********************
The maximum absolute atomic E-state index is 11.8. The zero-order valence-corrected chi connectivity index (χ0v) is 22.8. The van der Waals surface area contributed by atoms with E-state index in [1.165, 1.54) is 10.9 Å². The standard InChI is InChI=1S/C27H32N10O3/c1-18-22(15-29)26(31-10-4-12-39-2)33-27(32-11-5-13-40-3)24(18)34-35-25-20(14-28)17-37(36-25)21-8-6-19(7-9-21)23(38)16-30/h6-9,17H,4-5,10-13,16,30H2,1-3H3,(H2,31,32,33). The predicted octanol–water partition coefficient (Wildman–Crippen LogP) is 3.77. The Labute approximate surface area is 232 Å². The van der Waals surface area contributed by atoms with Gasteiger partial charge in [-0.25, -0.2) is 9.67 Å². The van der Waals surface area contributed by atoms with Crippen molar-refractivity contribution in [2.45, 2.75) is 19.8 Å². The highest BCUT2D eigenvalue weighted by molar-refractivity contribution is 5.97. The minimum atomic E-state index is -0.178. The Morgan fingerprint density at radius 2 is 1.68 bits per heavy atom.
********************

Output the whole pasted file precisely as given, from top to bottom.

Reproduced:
The maximum absolute atomic E-state index is 11.8. The zero-order valence-corrected chi connectivity index (χ0v) is 22.8. The van der Waals surface area contributed by atoms with E-state index in [1.165, 1.54) is 10.9 Å². The standard InChI is InChI=1S/C27H32N10O3/c1-18-22(15-29)26(31-10-4-12-39-2)33-27(32-11-5-13-40-3)24(18)34-35-25-20(14-28)17-37(36-25)21-8-6-19(7-9-21)23(38)16-30/h6-9,17H,4-5,10-13,16,30H2,1-3H3,(H2,31,32,33). The predicted octanol–water partition coefficient (Wildman–Crippen LogP) is 3.77. The Labute approximate surface area is 232 Å². The van der Waals surface area contributed by atoms with Gasteiger partial charge in [-0.25, -0.2) is 9.67 Å². The van der Waals surface area contributed by atoms with Crippen molar-refractivity contribution in [2.45, 2.75) is 19.8 Å². The highest BCUT2D eigenvalue weighted by molar-refractivity contribution is 5.97. The minimum atomic E-state index is -0.178. The Morgan fingerprint density at radius 2 is 1.68 bits per heavy atom.